I think the experience at Ohio State that shaped me most as a professor and researcher was being a Holmes Scholar. Through the Holmes Scholar network and Project PROFS (Preparing and Retaining Our Future Scholars) led by Dr. Bob Ramsey, director of the Office of Diversity in the College of Education and Human Development at Ohio State, I had opportunities to serve as a teaching assistant, to be involved in research projects with my faculty mentors and with my fellow Holmes Scholars at Ohio State, and the value of collaborative scholarship.

What were your favorite courses to take as a student and favorites to teach as a professor?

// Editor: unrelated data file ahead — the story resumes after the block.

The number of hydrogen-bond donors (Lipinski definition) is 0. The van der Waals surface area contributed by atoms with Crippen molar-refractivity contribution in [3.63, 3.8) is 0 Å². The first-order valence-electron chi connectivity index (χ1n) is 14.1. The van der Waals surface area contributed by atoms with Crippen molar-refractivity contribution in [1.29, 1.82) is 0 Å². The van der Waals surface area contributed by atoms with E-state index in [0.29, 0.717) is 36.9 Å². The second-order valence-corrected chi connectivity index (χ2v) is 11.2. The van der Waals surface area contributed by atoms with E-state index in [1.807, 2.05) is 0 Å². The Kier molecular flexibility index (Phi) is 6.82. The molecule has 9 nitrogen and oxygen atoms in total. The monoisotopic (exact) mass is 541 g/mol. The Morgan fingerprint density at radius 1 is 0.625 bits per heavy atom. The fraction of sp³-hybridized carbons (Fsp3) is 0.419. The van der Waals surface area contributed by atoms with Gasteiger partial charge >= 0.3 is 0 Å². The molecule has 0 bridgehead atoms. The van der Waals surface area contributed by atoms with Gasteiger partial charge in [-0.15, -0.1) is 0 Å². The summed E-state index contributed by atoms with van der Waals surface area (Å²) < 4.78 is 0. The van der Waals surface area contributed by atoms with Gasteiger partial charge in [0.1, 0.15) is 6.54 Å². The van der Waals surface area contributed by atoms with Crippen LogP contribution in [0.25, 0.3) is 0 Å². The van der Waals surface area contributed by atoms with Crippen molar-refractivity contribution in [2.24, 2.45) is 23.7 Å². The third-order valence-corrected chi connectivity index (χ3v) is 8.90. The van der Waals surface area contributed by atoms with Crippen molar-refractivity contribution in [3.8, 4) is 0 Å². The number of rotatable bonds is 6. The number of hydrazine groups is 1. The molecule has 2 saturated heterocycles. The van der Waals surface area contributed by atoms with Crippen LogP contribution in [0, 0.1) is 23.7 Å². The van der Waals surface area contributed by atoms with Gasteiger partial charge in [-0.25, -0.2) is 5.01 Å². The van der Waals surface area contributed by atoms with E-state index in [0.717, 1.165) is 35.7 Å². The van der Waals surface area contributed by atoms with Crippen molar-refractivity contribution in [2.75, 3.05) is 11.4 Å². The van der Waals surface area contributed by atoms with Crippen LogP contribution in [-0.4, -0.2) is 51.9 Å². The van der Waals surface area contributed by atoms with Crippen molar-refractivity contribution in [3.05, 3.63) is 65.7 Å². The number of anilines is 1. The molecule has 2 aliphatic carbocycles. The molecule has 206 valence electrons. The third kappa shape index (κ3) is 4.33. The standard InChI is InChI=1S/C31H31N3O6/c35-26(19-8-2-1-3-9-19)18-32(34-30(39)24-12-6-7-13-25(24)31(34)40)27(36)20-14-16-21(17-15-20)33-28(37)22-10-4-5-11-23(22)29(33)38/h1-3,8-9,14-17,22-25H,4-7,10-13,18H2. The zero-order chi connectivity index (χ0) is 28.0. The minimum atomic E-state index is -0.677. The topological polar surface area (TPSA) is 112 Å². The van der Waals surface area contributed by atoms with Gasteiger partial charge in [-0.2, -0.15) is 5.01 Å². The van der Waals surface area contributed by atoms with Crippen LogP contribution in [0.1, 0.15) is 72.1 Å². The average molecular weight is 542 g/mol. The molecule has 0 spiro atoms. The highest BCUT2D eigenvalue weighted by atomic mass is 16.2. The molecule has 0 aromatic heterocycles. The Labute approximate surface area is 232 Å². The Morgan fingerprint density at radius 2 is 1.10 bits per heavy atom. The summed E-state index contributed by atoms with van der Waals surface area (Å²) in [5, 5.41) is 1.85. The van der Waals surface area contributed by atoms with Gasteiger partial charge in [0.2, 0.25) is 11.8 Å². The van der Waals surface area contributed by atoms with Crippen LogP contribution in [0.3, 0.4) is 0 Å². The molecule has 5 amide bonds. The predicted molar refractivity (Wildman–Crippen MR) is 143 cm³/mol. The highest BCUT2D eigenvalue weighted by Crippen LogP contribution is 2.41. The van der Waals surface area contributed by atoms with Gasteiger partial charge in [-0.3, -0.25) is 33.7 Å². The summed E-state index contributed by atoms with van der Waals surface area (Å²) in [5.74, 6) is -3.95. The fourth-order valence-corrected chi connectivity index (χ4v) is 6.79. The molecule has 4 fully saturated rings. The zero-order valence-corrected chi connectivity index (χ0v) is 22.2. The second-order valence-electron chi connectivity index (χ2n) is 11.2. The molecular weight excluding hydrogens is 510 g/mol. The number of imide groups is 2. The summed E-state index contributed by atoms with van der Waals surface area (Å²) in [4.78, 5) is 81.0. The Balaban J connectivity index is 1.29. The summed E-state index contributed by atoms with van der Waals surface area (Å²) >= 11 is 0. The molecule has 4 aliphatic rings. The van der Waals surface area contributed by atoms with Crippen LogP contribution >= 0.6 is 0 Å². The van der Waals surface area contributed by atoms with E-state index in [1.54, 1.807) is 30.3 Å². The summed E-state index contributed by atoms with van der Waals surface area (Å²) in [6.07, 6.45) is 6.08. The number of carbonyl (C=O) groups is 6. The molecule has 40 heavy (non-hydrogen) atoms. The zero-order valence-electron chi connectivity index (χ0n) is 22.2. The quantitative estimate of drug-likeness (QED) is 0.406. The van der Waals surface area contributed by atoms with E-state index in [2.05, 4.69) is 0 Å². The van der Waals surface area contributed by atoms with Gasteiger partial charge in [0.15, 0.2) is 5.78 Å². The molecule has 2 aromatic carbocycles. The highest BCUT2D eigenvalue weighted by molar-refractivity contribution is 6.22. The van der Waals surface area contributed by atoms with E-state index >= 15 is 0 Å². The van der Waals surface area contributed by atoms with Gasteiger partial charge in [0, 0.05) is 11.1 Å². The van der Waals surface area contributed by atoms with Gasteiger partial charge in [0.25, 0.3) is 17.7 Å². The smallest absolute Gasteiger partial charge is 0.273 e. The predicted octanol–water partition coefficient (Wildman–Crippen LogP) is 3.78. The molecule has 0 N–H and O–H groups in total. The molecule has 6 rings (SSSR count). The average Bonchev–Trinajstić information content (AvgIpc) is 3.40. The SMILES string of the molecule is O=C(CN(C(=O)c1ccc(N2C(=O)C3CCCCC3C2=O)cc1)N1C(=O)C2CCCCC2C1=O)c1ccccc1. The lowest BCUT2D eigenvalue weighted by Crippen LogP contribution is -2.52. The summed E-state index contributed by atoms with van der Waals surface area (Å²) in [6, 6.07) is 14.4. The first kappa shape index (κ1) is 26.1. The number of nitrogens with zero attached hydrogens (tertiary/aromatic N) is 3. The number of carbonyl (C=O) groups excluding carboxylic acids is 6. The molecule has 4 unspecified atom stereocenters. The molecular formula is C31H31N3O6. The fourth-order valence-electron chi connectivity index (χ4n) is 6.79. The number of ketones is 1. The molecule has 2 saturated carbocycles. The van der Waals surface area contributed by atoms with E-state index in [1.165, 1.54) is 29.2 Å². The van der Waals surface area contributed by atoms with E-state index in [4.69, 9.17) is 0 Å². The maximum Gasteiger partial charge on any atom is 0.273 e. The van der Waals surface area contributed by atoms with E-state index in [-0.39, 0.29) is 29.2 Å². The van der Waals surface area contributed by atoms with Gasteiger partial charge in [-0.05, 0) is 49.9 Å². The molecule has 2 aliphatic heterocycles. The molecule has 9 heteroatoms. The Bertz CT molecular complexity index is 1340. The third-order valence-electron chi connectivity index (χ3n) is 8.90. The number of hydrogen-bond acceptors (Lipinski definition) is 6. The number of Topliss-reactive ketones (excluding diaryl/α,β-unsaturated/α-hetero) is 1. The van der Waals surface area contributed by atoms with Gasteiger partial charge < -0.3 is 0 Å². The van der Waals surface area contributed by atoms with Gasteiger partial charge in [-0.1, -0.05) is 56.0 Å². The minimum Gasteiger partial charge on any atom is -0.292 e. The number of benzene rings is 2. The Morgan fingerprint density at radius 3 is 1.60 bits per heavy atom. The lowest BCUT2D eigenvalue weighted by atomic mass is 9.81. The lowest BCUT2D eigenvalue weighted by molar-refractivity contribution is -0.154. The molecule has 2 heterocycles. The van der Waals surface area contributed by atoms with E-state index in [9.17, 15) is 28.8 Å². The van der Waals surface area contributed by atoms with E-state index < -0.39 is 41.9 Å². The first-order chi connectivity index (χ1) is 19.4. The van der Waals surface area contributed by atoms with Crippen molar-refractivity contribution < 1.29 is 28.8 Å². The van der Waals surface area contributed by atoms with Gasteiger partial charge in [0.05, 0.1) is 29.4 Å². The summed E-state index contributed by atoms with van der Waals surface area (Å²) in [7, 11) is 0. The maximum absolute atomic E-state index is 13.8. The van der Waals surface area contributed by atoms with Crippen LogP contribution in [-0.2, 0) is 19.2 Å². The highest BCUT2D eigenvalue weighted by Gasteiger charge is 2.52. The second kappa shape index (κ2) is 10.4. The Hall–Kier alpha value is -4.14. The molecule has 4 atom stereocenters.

I had a lot of “favorite” courses as a graduate student and many wonderful faculty —all my faculty in the higher education program were enjoyable in their own ways. I think of myself as intellectually curious, so many different topics provoked my interests and kept me engaged. However, if I had to choose my top 4 courses and faculty (in no particular order and with no disrespect to the other fabulous faculty I had while at Ohio State), it would be Mary Leach’s history of higher education where I was first exposed to the writing of Michel Foucault; we read Discipline and Punish. Another would be a course I took with Paulette Pierce in African American studies for my doctoral program cognate. As a third, I would have to go with Susan Robb Jones’s course, where we studied theories of diverse college student populations. Fourth would be the qualitative research courses I took with Patti Lather.  I had fabulous teachers and courses at Kalamazoo College, as well which would take another two paragraphs to name them all. And I’ll never forget my senior year course in high school at Convent of the Sacred Heart in New York City with Sr. Eleanor B. Fox, RSCJ (now deceased), where our textbook was the New York Times. I have never looked at U.S. foreign or domestic policy the same way since!